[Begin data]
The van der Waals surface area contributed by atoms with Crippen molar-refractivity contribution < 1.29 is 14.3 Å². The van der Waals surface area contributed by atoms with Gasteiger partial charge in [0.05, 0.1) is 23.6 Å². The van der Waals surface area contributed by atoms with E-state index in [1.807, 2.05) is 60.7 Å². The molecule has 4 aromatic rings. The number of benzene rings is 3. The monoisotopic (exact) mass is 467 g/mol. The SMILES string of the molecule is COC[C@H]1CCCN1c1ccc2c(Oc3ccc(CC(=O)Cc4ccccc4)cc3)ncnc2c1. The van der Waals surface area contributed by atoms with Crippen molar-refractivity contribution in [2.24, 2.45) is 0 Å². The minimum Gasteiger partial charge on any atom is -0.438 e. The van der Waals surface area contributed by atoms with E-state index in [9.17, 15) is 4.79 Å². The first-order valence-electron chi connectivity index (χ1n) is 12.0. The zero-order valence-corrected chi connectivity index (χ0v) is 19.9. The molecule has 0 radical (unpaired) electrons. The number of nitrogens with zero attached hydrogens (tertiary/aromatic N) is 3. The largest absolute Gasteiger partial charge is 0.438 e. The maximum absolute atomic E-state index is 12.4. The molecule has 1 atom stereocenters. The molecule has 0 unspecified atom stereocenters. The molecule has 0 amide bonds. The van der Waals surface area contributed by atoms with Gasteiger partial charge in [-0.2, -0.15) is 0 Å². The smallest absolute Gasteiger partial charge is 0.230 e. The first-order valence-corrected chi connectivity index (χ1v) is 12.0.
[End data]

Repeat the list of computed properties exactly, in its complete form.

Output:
The van der Waals surface area contributed by atoms with Crippen molar-refractivity contribution < 1.29 is 14.3 Å². The van der Waals surface area contributed by atoms with Gasteiger partial charge in [0.05, 0.1) is 23.6 Å². The van der Waals surface area contributed by atoms with E-state index in [1.807, 2.05) is 60.7 Å². The molecule has 4 aromatic rings. The number of benzene rings is 3. The monoisotopic (exact) mass is 467 g/mol. The SMILES string of the molecule is COC[C@H]1CCCN1c1ccc2c(Oc3ccc(CC(=O)Cc4ccccc4)cc3)ncnc2c1. The van der Waals surface area contributed by atoms with Crippen molar-refractivity contribution in [2.24, 2.45) is 0 Å². The minimum Gasteiger partial charge on any atom is -0.438 e. The van der Waals surface area contributed by atoms with E-state index in [9.17, 15) is 4.79 Å². The first-order valence-electron chi connectivity index (χ1n) is 12.0. The zero-order valence-corrected chi connectivity index (χ0v) is 19.9. The molecule has 0 radical (unpaired) electrons. The number of nitrogens with zero attached hydrogens (tertiary/aromatic N) is 3. The largest absolute Gasteiger partial charge is 0.438 e. The maximum absolute atomic E-state index is 12.4. The molecule has 1 atom stereocenters. The molecule has 0 unspecified atom stereocenters. The molecule has 0 amide bonds. The van der Waals surface area contributed by atoms with Gasteiger partial charge in [-0.2, -0.15) is 0 Å². The smallest absolute Gasteiger partial charge is 0.230 e. The first-order valence-corrected chi connectivity index (χ1v) is 12.0.